A new film produced by Cambridge Education and Medical Aid Films showcases how UK aid’s Girls’ Education South Sudan (GESS) is reaching more than 200,000 girls in the famine and conflict-hit country. Cambridge Education is managing the GESS programme on behalf of the Department for International Development. The film, which features girls benefiting from the programme, will have its premiere at the Houses of Parliament in London on Wednesday 29 March 2017.
South Sudan is one of the toughest places on earth to be a girl in 2017. The conflict that started in December 2013 has left 1.8 million people displaced within the country and a further 1.4 million refugees in neighbouring countries. Famine has now been declared in parts of the country and the United Nations has warned that 100,000 people face starvation. A further one million are on the brink of famine, while half the population face severe food shortages.
Despite insecurity, economic collapse and logistical struggles, the GESS programme is continuing to successfully deliver its aim of educating the country’s poorest and most vulnerable girls, transforming a generation through education. In the last three years, the programme has reached over 3500 schools, with more than 9000 grants funding classrooms, latrines, books and much more. Over 300,000 cash transfers have been paid to more than 180,000 girls, while two million people have been reached through radio programmes aimed at changing the negative socio-cultural attitudes towards educating girls.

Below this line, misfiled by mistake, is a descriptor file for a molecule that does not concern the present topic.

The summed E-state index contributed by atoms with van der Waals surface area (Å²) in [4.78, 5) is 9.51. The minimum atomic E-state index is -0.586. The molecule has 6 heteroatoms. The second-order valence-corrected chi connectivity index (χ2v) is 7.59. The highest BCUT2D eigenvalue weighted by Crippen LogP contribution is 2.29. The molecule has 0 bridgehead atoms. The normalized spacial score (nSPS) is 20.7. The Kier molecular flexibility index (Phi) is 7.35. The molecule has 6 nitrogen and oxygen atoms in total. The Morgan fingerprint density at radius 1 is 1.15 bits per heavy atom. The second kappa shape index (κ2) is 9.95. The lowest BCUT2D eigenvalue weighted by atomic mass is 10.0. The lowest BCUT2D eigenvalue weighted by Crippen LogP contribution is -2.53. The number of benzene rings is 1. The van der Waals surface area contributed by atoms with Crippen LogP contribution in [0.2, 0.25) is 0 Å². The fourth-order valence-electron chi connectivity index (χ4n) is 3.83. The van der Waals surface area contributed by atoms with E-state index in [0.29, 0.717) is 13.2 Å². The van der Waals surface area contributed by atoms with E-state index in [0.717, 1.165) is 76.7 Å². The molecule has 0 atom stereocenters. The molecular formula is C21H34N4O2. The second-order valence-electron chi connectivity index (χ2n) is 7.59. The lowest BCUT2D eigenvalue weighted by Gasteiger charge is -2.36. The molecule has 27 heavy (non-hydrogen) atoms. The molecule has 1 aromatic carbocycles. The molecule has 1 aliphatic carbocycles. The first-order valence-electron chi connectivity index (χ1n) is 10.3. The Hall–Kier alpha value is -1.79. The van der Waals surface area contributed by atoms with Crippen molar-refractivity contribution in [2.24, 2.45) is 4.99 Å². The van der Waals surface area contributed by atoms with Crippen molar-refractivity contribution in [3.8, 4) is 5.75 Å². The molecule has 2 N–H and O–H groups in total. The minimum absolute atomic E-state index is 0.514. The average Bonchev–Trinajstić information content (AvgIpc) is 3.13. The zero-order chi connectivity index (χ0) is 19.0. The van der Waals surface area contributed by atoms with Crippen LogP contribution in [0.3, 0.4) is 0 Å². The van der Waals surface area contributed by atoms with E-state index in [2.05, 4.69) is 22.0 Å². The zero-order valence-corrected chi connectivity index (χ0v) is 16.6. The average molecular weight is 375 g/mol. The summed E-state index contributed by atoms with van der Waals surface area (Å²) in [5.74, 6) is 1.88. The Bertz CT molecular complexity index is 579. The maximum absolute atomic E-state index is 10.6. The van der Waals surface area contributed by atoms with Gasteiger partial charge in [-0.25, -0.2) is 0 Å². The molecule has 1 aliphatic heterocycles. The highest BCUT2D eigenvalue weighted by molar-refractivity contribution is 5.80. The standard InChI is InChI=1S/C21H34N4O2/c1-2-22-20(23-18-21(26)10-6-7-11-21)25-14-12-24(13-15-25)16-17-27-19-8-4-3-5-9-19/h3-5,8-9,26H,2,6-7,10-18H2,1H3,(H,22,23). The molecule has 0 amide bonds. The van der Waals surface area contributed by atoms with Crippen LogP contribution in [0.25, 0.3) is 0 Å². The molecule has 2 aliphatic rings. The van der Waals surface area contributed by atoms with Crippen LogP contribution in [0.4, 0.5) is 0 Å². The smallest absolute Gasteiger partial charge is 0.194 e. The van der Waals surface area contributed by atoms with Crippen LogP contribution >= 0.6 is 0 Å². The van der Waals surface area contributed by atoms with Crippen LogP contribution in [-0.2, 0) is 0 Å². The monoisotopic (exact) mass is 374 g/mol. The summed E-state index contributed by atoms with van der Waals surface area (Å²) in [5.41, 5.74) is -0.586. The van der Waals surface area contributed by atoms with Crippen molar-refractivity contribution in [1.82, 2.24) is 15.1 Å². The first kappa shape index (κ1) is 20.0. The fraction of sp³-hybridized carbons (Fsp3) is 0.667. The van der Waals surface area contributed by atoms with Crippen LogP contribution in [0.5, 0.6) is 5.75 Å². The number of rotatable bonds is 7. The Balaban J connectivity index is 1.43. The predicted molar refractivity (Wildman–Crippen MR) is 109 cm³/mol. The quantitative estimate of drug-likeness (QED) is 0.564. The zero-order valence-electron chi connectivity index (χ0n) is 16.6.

Through the GESS programme, cash transfers and grants make schools more likely to remain open, increase their enrolment numbers and boost attendance rates despite the violent conflict. Schools have reported how they have improved their infrastructure and employed more teachers, while there have also been improvements in girls’ learning outcomes, especially in primary schools.
Even during the worsening crisis, GESS has already received reports from more than 2500 schools in 2017. These reports are showing that UK aid is helping to hold together the social fabric of South Sudan at a time when it is under maximum pressure. Education can do more than mend the damage caused by conflict, it can help with long-term processes of peace building, strengthen and sustain the social fabric of the nation and provide essential building blocks for the long-term development of South Sudan. This is highly significant in a country where school-age children make up more than one third of the population.
The new film shows the remarkable progress made by GESS in helping girls achieve despite manmade catastrophe. With two thirds of South Sudan’s school-age children not in school, support from UK aid will remain crucial in transforming the lives of a generation of children in the world’s newest nation, especially its girls.